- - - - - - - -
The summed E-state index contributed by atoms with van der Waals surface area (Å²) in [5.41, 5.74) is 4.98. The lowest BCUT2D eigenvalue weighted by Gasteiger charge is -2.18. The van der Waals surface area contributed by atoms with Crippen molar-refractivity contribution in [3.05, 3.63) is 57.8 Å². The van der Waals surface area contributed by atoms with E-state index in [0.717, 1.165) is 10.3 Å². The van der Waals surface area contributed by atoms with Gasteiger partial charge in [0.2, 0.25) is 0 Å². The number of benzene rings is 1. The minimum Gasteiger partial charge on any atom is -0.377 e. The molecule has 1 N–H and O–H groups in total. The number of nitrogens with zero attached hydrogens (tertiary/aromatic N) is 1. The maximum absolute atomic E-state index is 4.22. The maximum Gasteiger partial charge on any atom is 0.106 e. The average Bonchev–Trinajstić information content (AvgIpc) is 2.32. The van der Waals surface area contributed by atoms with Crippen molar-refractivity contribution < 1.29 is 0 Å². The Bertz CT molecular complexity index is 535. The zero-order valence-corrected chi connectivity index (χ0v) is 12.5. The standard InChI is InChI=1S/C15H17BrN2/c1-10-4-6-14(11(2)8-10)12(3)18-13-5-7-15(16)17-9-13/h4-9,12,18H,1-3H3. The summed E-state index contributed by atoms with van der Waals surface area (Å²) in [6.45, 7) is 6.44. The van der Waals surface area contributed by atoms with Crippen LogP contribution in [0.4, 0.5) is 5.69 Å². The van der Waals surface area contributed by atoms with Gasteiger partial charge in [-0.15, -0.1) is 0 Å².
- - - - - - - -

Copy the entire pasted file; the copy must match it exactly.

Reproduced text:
The summed E-state index contributed by atoms with van der Waals surface area (Å²) in [5.41, 5.74) is 4.98. The lowest BCUT2D eigenvalue weighted by Gasteiger charge is -2.18. The van der Waals surface area contributed by atoms with Crippen molar-refractivity contribution in [3.05, 3.63) is 57.8 Å². The van der Waals surface area contributed by atoms with E-state index in [0.717, 1.165) is 10.3 Å². The van der Waals surface area contributed by atoms with Gasteiger partial charge in [0.2, 0.25) is 0 Å². The number of benzene rings is 1. The minimum Gasteiger partial charge on any atom is -0.377 e. The molecule has 1 N–H and O–H groups in total. The number of nitrogens with zero attached hydrogens (tertiary/aromatic N) is 1. The maximum absolute atomic E-state index is 4.22. The maximum Gasteiger partial charge on any atom is 0.106 e. The average Bonchev–Trinajstić information content (AvgIpc) is 2.32. The van der Waals surface area contributed by atoms with Crippen molar-refractivity contribution < 1.29 is 0 Å². The Bertz CT molecular complexity index is 535. The zero-order valence-corrected chi connectivity index (χ0v) is 12.5. The standard InChI is InChI=1S/C15H17BrN2/c1-10-4-6-14(11(2)8-10)12(3)18-13-5-7-15(16)17-9-13/h4-9,12,18H,1-3H3. The summed E-state index contributed by atoms with van der Waals surface area (Å²) in [6.45, 7) is 6.44. The van der Waals surface area contributed by atoms with Crippen LogP contribution in [0.4, 0.5) is 5.69 Å². The van der Waals surface area contributed by atoms with Gasteiger partial charge in [-0.15, -0.1) is 0 Å².